Q: Are the rights divested worldwide and cover digital and physical formats?
Yes. The European Commission believes this will "ensure a viable and competitive exploitation of the divested artists and catalogue by the purchaser of the assets."

Q: Will the merger hurt digital innovation by giving Universal more market share?

The Commission's investigation revealed that a record company's size influences its ability to bargain with digital services such as Apple, Amazon and Spotify. The Commission was concerned that "if Universal were able to significantly increase its size after the merger" digital services would face "significantly increased licensing costs" while consumer choice and cultural diversity could be harmed. Thus, the Commission took steps to reduce Universal's market share accordingly.

Q: What other steps did the Commission take to help digital competiveness?

Universal has agreed not to enter into most-favored nation agreements with digital services in the European Economic Area (the European Union plus Iceland, Liechtenstein and Norway). A most-favored nation is a contract provision that gives a seller (the record company in this case) the best terms the buyer (a digital service in this case) gives to other companies (other record companies in this case). This commitment covers new deals as well as re-negotiations and renewals. The Commission believes ending Universal's inclusion of this contract provision will help lower licensing costs.

Q: Did the FTC seek any concessions to allow the merger?

No. The FTC sought no concessions in addition to those required for regulatory approval in the EU. The FTC believed the higher market share Universal and EMI have in the EU relative to the US, and the more diverse set of customers in the EU, means the remedies to address market share concerns in the EU will also reduce concentration in the U.S. market.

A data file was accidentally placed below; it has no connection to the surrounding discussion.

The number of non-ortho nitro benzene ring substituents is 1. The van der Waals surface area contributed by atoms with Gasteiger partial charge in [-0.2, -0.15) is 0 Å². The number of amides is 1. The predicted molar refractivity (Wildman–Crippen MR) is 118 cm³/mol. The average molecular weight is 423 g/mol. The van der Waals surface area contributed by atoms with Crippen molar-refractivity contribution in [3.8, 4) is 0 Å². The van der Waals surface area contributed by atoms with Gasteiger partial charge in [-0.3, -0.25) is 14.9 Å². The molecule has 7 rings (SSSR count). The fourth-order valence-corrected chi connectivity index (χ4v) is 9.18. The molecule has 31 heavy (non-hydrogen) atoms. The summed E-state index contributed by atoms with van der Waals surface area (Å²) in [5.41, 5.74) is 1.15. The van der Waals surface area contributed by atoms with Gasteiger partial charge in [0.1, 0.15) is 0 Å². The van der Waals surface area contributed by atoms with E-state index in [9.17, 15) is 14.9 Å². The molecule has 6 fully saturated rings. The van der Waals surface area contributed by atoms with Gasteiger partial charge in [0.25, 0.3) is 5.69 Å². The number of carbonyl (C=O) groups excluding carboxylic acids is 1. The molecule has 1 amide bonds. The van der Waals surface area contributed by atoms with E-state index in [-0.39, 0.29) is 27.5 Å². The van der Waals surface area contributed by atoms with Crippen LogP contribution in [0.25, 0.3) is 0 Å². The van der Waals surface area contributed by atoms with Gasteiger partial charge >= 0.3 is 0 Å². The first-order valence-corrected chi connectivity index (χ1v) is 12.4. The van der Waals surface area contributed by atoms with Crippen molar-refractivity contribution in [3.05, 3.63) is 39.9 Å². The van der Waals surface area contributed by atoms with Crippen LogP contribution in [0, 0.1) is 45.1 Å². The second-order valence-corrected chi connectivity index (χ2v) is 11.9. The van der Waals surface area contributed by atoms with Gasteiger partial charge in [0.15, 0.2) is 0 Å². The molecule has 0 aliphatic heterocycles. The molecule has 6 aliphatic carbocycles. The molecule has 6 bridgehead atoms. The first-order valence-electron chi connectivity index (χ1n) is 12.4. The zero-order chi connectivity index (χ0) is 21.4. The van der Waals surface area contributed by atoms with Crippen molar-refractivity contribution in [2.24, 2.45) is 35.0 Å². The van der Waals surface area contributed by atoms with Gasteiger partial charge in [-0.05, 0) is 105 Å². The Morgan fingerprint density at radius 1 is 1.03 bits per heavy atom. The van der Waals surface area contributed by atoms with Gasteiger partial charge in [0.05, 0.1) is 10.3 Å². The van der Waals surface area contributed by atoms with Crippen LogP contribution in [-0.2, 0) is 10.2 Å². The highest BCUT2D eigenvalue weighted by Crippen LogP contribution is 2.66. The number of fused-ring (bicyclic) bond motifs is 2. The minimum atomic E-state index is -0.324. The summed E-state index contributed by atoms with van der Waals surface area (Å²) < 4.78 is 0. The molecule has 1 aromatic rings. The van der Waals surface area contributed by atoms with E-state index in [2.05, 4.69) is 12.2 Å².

Q: Did the Commission take piracy into account?

Yes and no. While the Commission recognized that piracy does exist and has an impact on sales, it did not see the merger as a rational reaction to piracy. However, the Commission had piracy on its mind when limiting Universal's market share. The Commission concluded Universal could have used a larger market share to push prices higher or "worsen licensing terms" for digital services - thus leading to more piracy.

The list of local EMI entities (and one Universal label) to be sold:

- EMI France (featuring the David Guetta catalogue, Milow and Colonel Reyel);
- EMI Spain (featuring Macaco, Bebe, Luz Casal, Pablo Alboran and Heroes del Silencio);
- EMI Portugal (featuring Madredreus, Mariza and renowned Fado artists such as Carmane and Caminho);
- EMI Belgium (featuring Clouseau, Ozark Henry, Buscemi and Novastar);
- EMI Denmark (featuring Kim Larsen, Christophe, Bjornskov and Turboweekend);
- EMI Sweden (featuring Lasse Stefanz, Magnus Uggla and Eric Amarillo);
- EMI Norway (featuring Madrugada and Silvert Høyem, Lene Marlin and Morten Abel);
- EMI Poland (featuring Gregorz Ciechowski, Republika, Bajm, Namaam and Budka Suflera);
- EMI Czech Republic (featuring Tri sestri, Orlik, Kabat and Lucie Bila);
- Universal Greece (featuring Eleftheria Arvanitaki, the Goin' Through Group and Nikos Vertis).